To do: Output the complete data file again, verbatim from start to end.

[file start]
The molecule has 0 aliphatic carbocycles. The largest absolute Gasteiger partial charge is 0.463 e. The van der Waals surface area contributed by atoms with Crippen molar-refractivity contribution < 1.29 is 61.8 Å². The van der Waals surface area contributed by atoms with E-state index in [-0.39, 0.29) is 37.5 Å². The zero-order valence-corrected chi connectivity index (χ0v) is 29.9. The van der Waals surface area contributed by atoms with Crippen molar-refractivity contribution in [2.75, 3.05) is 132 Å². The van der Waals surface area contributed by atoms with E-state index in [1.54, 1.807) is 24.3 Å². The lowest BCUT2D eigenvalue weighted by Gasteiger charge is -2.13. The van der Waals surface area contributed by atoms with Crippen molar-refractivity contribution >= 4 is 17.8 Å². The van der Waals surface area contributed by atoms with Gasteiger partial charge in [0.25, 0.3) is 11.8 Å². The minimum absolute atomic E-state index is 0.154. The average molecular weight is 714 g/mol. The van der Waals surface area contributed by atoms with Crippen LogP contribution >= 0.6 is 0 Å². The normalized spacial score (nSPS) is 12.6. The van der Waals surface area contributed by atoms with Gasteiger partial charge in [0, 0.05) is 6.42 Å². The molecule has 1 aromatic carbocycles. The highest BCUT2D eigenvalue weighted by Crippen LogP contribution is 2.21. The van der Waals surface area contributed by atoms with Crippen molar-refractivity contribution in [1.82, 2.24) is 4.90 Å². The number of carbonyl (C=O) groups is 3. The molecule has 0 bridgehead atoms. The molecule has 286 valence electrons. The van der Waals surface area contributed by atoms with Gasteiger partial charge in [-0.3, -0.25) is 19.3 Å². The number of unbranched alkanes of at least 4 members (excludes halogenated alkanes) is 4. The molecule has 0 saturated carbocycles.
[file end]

The molecule has 0 aliphatic carbocycles. The largest absolute Gasteiger partial charge is 0.463 e. The van der Waals surface area contributed by atoms with Crippen molar-refractivity contribution < 1.29 is 61.8 Å². The van der Waals surface area contributed by atoms with E-state index in [-0.39, 0.29) is 37.5 Å². The zero-order valence-corrected chi connectivity index (χ0v) is 29.9. The van der Waals surface area contributed by atoms with Crippen molar-refractivity contribution in [2.75, 3.05) is 132 Å². The van der Waals surface area contributed by atoms with E-state index in [1.54, 1.807) is 24.3 Å². The lowest BCUT2D eigenvalue weighted by Gasteiger charge is -2.13. The van der Waals surface area contributed by atoms with Crippen molar-refractivity contribution >= 4 is 17.8 Å². The van der Waals surface area contributed by atoms with Gasteiger partial charge in [0.25, 0.3) is 11.8 Å². The minimum absolute atomic E-state index is 0.154. The average molecular weight is 714 g/mol. The van der Waals surface area contributed by atoms with Crippen LogP contribution >= 0.6 is 0 Å². The normalized spacial score (nSPS) is 12.6. The van der Waals surface area contributed by atoms with Gasteiger partial charge in [0, 0.05) is 6.42 Å². The molecule has 1 aromatic carbocycles. The highest BCUT2D eigenvalue weighted by Crippen LogP contribution is 2.21. The van der Waals surface area contributed by atoms with Crippen molar-refractivity contribution in [1.82, 2.24) is 4.90 Å². The number of carbonyl (C=O) groups is 3. The molecule has 0 bridgehead atoms. The molecule has 286 valence electrons. The van der Waals surface area contributed by atoms with Gasteiger partial charge in [-0.3, -0.25) is 19.3 Å². The number of unbranched alkanes of at least 4 members (excludes halogenated alkanes) is 4. The molecule has 0 saturated carbocycles.